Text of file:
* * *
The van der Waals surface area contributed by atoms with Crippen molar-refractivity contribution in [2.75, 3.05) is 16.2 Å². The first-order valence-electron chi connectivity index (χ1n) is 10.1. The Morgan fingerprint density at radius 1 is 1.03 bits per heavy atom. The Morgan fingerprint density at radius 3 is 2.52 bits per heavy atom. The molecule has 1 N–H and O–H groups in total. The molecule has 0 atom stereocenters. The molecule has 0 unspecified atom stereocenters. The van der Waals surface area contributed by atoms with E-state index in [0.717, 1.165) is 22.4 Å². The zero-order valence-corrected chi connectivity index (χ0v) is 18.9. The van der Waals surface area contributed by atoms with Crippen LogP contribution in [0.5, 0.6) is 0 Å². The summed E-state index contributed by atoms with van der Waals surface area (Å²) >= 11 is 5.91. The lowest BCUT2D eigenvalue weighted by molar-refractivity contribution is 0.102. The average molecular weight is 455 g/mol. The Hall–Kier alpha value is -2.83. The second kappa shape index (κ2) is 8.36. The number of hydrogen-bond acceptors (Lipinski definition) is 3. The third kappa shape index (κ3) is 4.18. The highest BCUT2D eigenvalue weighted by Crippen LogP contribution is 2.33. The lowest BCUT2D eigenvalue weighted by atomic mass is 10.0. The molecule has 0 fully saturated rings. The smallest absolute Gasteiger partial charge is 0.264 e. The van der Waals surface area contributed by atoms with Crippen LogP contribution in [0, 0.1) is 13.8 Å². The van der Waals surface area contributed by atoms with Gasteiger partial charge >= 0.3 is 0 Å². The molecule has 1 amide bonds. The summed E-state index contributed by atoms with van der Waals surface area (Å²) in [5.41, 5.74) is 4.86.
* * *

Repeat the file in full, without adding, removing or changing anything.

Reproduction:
The van der Waals surface area contributed by atoms with Crippen molar-refractivity contribution in [2.75, 3.05) is 16.2 Å². The first-order valence-electron chi connectivity index (χ1n) is 10.1. The Morgan fingerprint density at radius 1 is 1.03 bits per heavy atom. The Morgan fingerprint density at radius 3 is 2.52 bits per heavy atom. The molecule has 1 N–H and O–H groups in total. The molecule has 0 atom stereocenters. The molecule has 0 unspecified atom stereocenters. The van der Waals surface area contributed by atoms with E-state index in [0.717, 1.165) is 22.4 Å². The zero-order valence-corrected chi connectivity index (χ0v) is 18.9. The van der Waals surface area contributed by atoms with Crippen LogP contribution in [0.5, 0.6) is 0 Å². The summed E-state index contributed by atoms with van der Waals surface area (Å²) >= 11 is 5.91. The lowest BCUT2D eigenvalue weighted by molar-refractivity contribution is 0.102. The average molecular weight is 455 g/mol. The Hall–Kier alpha value is -2.83. The second kappa shape index (κ2) is 8.36. The number of hydrogen-bond acceptors (Lipinski definition) is 3. The third kappa shape index (κ3) is 4.18. The highest BCUT2D eigenvalue weighted by Crippen LogP contribution is 2.33. The lowest BCUT2D eigenvalue weighted by atomic mass is 10.0. The molecule has 0 fully saturated rings. The smallest absolute Gasteiger partial charge is 0.264 e. The van der Waals surface area contributed by atoms with Crippen LogP contribution in [0, 0.1) is 13.8 Å². The van der Waals surface area contributed by atoms with Gasteiger partial charge >= 0.3 is 0 Å². The molecule has 1 amide bonds. The summed E-state index contributed by atoms with van der Waals surface area (Å²) in [5.41, 5.74) is 4.86.